### 4.3 Asymmetric loss function

We propose the asymmetric loss function, specifically the *Unilateral Mean Squared Error* (UMSE), to addresse the challenge of handling underestimated values in time series forecasting. The design and application of this loss function are crucial in mitigating underestimation issues, leading to more accurate and reliable forecasting outcomes. In this section, we will elaborate the rationale behind the design of UMSE, its mathematical formulation, and how it effectively addresses the issue of underestimation in time series data.

The Mean Squared Error (MSE), a traditional loss function widely used in regression problems, is defined as follows Equation 5:

However, this standard MSE does not specifically cater to the nuances of time series data with unilateral boundaries. In such cases, a segment of the training data may be systematically underestimated. To address this, we propose the Unilateral Mean Squared Error (UMSE) as an asymmetric loss function, given by Equation 6:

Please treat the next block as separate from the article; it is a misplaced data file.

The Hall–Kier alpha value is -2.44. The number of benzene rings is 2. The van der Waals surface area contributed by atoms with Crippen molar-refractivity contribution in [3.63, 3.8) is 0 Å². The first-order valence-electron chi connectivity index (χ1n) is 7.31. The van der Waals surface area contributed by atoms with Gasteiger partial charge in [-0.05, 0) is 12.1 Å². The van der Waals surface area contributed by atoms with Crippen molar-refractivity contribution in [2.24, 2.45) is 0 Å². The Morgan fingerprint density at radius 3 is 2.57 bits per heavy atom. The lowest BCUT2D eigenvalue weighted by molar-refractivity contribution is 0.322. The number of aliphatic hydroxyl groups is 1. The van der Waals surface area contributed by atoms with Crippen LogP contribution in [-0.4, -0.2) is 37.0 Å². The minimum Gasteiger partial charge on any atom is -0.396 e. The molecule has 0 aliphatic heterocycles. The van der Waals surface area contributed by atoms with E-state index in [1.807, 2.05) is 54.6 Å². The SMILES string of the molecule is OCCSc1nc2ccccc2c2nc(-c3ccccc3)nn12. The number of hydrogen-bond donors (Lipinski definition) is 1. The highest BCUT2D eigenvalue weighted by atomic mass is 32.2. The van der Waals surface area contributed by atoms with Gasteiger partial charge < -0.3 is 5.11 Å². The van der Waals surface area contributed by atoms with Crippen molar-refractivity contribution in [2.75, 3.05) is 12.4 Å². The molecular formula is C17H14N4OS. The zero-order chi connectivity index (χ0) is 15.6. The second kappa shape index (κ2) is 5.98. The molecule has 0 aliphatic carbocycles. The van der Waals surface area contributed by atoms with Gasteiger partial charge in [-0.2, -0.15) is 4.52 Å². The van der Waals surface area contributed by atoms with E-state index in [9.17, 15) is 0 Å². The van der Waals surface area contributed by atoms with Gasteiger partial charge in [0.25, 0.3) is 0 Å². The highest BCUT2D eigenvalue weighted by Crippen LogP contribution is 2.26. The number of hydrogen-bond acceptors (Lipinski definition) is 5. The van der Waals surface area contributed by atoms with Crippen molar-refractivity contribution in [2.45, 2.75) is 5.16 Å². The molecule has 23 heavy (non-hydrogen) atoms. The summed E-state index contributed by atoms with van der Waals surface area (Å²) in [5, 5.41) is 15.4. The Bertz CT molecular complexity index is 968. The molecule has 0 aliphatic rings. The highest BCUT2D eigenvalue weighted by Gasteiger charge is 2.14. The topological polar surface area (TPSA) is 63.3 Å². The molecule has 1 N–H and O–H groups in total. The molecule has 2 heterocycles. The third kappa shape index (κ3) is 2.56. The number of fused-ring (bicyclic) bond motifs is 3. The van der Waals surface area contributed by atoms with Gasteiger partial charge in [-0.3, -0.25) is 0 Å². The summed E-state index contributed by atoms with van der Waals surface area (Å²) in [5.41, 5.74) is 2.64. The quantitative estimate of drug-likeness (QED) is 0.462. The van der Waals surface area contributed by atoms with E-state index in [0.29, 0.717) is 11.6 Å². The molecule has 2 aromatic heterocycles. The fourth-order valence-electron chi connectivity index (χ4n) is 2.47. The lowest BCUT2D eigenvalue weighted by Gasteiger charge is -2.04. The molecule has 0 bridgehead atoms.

where *H*(*x*) represents the Heaviside step function, given by Equation 7:

The UMSE loss function is designed to differentially penalize errors based on whether they stem from underestimated values. This is achieved through the incorporation of the Heaviside step function, which serves as a switch to modulate the contribution of each term in the loss function based on the relationship between the predicted value Ŷ_{t} and the training value *Y*_{t}.